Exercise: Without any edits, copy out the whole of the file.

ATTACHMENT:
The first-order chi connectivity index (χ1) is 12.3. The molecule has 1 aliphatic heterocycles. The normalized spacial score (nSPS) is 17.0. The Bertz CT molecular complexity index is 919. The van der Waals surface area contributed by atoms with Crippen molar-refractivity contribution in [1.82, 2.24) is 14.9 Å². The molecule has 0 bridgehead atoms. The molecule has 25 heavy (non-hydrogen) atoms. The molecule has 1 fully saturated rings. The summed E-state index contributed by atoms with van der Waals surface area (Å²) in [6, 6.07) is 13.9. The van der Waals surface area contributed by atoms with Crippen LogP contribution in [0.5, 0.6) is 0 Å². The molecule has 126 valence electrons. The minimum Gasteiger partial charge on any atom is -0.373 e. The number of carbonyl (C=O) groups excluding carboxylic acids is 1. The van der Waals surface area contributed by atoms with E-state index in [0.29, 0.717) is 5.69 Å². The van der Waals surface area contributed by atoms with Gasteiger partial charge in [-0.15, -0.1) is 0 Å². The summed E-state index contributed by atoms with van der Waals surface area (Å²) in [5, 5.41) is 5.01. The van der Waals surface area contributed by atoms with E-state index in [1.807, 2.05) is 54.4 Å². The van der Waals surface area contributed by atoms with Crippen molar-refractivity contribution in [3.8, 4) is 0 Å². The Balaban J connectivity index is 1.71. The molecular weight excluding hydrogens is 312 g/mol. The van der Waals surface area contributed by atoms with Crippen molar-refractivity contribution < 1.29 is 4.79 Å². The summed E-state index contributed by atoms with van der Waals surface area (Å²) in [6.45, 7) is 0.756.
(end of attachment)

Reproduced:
The first-order chi connectivity index (χ1) is 12.3. The molecule has 1 aliphatic heterocycles. The normalized spacial score (nSPS) is 17.0. The Bertz CT molecular complexity index is 919. The van der Waals surface area contributed by atoms with Crippen molar-refractivity contribution in [1.82, 2.24) is 14.9 Å². The molecule has 0 bridgehead atoms. The molecule has 25 heavy (non-hydrogen) atoms. The molecule has 1 fully saturated rings. The summed E-state index contributed by atoms with van der Waals surface area (Å²) in [6, 6.07) is 13.9. The van der Waals surface area contributed by atoms with Crippen LogP contribution in [0.5, 0.6) is 0 Å². The molecule has 126 valence electrons. The minimum Gasteiger partial charge on any atom is -0.373 e. The number of carbonyl (C=O) groups excluding carboxylic acids is 1. The van der Waals surface area contributed by atoms with E-state index in [0.29, 0.717) is 5.69 Å². The van der Waals surface area contributed by atoms with Gasteiger partial charge in [-0.15, -0.1) is 0 Å². The summed E-state index contributed by atoms with van der Waals surface area (Å²) in [5, 5.41) is 5.01. The van der Waals surface area contributed by atoms with E-state index in [1.807, 2.05) is 54.4 Å². The van der Waals surface area contributed by atoms with Crippen molar-refractivity contribution in [3.8, 4) is 0 Å². The Balaban J connectivity index is 1.71. The molecular weight excluding hydrogens is 312 g/mol. The van der Waals surface area contributed by atoms with Crippen molar-refractivity contribution < 1.29 is 4.79 Å². The summed E-state index contributed by atoms with van der Waals surface area (Å²) in [6.45, 7) is 0.756.